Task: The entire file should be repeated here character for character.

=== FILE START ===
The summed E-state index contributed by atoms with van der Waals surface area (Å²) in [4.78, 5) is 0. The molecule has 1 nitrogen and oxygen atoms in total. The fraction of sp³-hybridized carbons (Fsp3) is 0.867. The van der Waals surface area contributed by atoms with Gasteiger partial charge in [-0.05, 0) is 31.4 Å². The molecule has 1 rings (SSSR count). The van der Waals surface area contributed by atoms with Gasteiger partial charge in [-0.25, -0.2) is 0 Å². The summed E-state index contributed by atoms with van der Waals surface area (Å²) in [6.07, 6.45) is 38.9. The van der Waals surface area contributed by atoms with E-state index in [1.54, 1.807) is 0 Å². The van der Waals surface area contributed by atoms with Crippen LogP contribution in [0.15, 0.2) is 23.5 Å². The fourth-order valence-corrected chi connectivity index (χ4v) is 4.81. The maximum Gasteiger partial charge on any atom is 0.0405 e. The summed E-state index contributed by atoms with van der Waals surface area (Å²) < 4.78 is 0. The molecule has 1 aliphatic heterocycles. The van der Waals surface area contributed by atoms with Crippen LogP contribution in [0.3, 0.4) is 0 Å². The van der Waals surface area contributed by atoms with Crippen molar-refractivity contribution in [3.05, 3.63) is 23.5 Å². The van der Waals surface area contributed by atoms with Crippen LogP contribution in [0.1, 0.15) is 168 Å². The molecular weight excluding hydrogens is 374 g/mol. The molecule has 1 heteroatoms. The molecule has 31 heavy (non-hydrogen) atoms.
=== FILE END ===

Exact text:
The summed E-state index contributed by atoms with van der Waals surface area (Å²) in [4.78, 5) is 0. The molecule has 1 nitrogen and oxygen atoms in total. The fraction of sp³-hybridized carbons (Fsp3) is 0.867. The van der Waals surface area contributed by atoms with Gasteiger partial charge in [-0.05, 0) is 31.4 Å². The molecule has 1 rings (SSSR count). The van der Waals surface area contributed by atoms with Gasteiger partial charge in [-0.25, -0.2) is 0 Å². The summed E-state index contributed by atoms with van der Waals surface area (Å²) in [6.07, 6.45) is 38.9. The van der Waals surface area contributed by atoms with E-state index in [1.54, 1.807) is 0 Å². The van der Waals surface area contributed by atoms with Crippen LogP contribution in [0.15, 0.2) is 23.5 Å². The fourth-order valence-corrected chi connectivity index (χ4v) is 4.81. The maximum Gasteiger partial charge on any atom is 0.0405 e. The summed E-state index contributed by atoms with van der Waals surface area (Å²) < 4.78 is 0. The molecule has 1 aliphatic heterocycles. The van der Waals surface area contributed by atoms with Crippen LogP contribution in [0.3, 0.4) is 0 Å². The van der Waals surface area contributed by atoms with Crippen molar-refractivity contribution in [3.05, 3.63) is 23.5 Å². The van der Waals surface area contributed by atoms with Crippen LogP contribution in [0.1, 0.15) is 168 Å². The molecular weight excluding hydrogens is 374 g/mol. The molecule has 1 heteroatoms. The molecule has 31 heavy (non-hydrogen) atoms.